Ambassador: China 'is the most important, most competitive, and most dangerous relationship' the US has



Nicholas Burns, the U.S. ambassador to China, revealed concerns over the impact of tense relations between the U.S. and China, calling the East Asia country the “most important,” yet “most dangerous relationship” the U.S. has.

Burns, speaking with CBS News’s “60 Minutes,” said he is nervous for the U.S.’s relationship with China as ongoing tensions and mistrust continue to disrupt the confidence of the business world.

Asked if it is the U.S.’s most competitive relationship, Burns said, “This is the most important, most competitive, and most dangerous relationship that the United States has in the world right now and will, I think, for the next decade or so.”

Burns said the two countries must “live together,” and argued this point is the greatest area of tension between the two nations.

“China’s our most significant competitor, and at the same time, China is our third largest trade partner — 750,000 American jobs at stake. Agriculture — China’s the largest market for U.S. agriculture — one-fifth of all of our export…products from agriculture are sent to China. That was $40.9 billion last year,” he said.

Pressed further if the U.S. cannot afford to “have a real break,” Burns said, “It’s complicated.”

“Some people are saying, ‘Well, we’re so competitive with China, we should end the economic relationship.’ Well, the consequence of that would be 750,000 American families wouldn’t be able to put dinner on the table. And so this makes for an extraordinarily difficult balancing act in my job,” Burns added.

His comments follow those he made in December, when Burns said he does not feel “optimistic,” but remains “hopeful.”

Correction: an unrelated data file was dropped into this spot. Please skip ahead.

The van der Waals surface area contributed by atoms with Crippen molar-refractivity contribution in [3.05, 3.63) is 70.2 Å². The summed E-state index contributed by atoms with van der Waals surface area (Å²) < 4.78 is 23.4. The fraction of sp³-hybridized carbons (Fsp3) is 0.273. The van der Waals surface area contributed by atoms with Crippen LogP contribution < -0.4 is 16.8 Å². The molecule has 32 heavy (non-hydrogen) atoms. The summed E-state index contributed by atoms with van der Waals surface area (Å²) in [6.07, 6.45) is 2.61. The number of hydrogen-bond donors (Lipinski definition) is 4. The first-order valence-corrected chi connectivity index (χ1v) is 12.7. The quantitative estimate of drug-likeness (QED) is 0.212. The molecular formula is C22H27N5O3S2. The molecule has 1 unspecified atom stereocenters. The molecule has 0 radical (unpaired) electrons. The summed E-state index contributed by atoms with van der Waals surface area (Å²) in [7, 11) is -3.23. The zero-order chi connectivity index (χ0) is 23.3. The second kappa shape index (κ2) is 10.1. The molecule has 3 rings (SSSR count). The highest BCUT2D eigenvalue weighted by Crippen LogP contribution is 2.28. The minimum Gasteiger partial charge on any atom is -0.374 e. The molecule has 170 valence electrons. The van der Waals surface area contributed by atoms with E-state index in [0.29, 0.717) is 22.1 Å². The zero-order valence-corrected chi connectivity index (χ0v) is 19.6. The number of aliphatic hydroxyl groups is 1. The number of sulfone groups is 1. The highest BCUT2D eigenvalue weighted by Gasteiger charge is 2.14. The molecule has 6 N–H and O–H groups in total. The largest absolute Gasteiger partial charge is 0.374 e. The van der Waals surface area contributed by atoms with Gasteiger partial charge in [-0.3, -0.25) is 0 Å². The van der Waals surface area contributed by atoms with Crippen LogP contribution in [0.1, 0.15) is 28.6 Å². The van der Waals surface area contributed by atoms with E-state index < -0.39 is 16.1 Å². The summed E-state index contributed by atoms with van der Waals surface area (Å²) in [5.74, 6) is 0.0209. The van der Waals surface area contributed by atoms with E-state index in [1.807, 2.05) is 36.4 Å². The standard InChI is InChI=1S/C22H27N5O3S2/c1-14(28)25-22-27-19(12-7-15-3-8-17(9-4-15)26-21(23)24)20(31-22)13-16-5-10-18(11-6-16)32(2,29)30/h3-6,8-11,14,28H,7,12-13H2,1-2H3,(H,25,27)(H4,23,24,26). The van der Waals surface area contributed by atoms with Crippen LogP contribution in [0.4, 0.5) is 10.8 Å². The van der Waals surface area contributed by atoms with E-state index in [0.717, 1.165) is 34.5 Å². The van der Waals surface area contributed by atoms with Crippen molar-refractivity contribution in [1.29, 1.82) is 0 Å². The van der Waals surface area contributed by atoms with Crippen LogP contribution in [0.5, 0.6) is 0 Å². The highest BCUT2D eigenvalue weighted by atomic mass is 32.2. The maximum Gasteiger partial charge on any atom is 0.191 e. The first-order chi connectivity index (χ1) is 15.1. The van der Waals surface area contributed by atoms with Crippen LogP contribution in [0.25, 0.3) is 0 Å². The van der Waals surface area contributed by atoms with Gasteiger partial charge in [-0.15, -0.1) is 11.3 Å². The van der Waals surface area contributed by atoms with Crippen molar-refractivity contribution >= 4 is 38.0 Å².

Contention between the U.S. and China has flared up in recent years with regard to multiple issues — including the U.S. government’s sanctions on Chinese citizens and officials, restricted import of Chinese semiconductors, debate over the Chinese-owned social media platform TikTok, and Taiwan.

Both sides have recently signaled an easing of some of the tension, however, and President Biden in December said his meeting with Chinese President Xi Jinping produced “positive steps.”

Burns told “60 Minutes” correspondent Lesley Stahl the U.S. and China will inevitably need to compete, but it needs to be done “responsibly,” to “keep the peace,” between the two nations.

“One in every five people in the world is Chinese; China’s population is four times that of the U.S. and the country is vast: 3.7 million square miles. President Xi likes to say that the East is rising, the West is declining, but economically, the U.S. is thriving compared to China,” he said, later pointing to the credit rating agency Moody’s and how it switched its outlook for China to “negative.”

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